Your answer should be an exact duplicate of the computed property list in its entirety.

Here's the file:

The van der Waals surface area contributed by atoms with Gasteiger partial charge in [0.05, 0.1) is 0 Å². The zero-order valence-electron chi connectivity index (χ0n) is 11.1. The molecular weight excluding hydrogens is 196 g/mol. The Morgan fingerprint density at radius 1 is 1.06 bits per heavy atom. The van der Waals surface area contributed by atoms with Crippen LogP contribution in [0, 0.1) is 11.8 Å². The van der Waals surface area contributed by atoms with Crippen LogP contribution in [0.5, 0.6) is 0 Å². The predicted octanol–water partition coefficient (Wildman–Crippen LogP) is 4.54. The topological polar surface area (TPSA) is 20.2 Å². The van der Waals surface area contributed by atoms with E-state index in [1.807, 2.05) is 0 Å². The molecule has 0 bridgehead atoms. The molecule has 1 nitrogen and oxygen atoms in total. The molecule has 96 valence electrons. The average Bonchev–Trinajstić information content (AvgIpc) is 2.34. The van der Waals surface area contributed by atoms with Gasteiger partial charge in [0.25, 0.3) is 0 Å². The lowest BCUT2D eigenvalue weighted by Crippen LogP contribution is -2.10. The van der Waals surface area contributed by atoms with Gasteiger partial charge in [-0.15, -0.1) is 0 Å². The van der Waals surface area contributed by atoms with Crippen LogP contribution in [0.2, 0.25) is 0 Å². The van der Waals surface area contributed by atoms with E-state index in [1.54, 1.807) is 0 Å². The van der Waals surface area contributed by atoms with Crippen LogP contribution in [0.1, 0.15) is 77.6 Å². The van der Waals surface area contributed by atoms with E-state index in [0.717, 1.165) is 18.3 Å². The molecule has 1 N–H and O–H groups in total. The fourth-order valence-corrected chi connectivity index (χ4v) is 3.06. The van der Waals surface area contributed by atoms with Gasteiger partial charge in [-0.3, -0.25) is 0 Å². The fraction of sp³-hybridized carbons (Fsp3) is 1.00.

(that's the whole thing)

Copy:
The van der Waals surface area contributed by atoms with Gasteiger partial charge in [0.05, 0.1) is 0 Å². The zero-order valence-electron chi connectivity index (χ0n) is 11.1. The molecular weight excluding hydrogens is 196 g/mol. The Morgan fingerprint density at radius 1 is 1.06 bits per heavy atom. The van der Waals surface area contributed by atoms with Crippen LogP contribution in [0, 0.1) is 11.8 Å². The van der Waals surface area contributed by atoms with Crippen LogP contribution in [0.5, 0.6) is 0 Å². The predicted octanol–water partition coefficient (Wildman–Crippen LogP) is 4.54. The topological polar surface area (TPSA) is 20.2 Å². The van der Waals surface area contributed by atoms with E-state index in [1.807, 2.05) is 0 Å². The molecule has 0 bridgehead atoms. The molecule has 1 nitrogen and oxygen atoms in total. The molecule has 96 valence electrons. The average Bonchev–Trinajstić information content (AvgIpc) is 2.34. The van der Waals surface area contributed by atoms with Gasteiger partial charge in [0.25, 0.3) is 0 Å². The lowest BCUT2D eigenvalue weighted by Crippen LogP contribution is -2.10. The van der Waals surface area contributed by atoms with Gasteiger partial charge in [-0.15, -0.1) is 0 Å². The van der Waals surface area contributed by atoms with Crippen LogP contribution in [0.2, 0.25) is 0 Å². The van der Waals surface area contributed by atoms with E-state index in [1.54, 1.807) is 0 Å². The van der Waals surface area contributed by atoms with Crippen LogP contribution in [0.1, 0.15) is 77.6 Å². The van der Waals surface area contributed by atoms with E-state index in [0.717, 1.165) is 18.3 Å². The molecule has 1 N–H and O–H groups in total. The fourth-order valence-corrected chi connectivity index (χ4v) is 3.06. The van der Waals surface area contributed by atoms with Gasteiger partial charge in [-0.3, -0.25) is 0 Å². The fraction of sp³-hybridized carbons (Fsp3) is 1.00.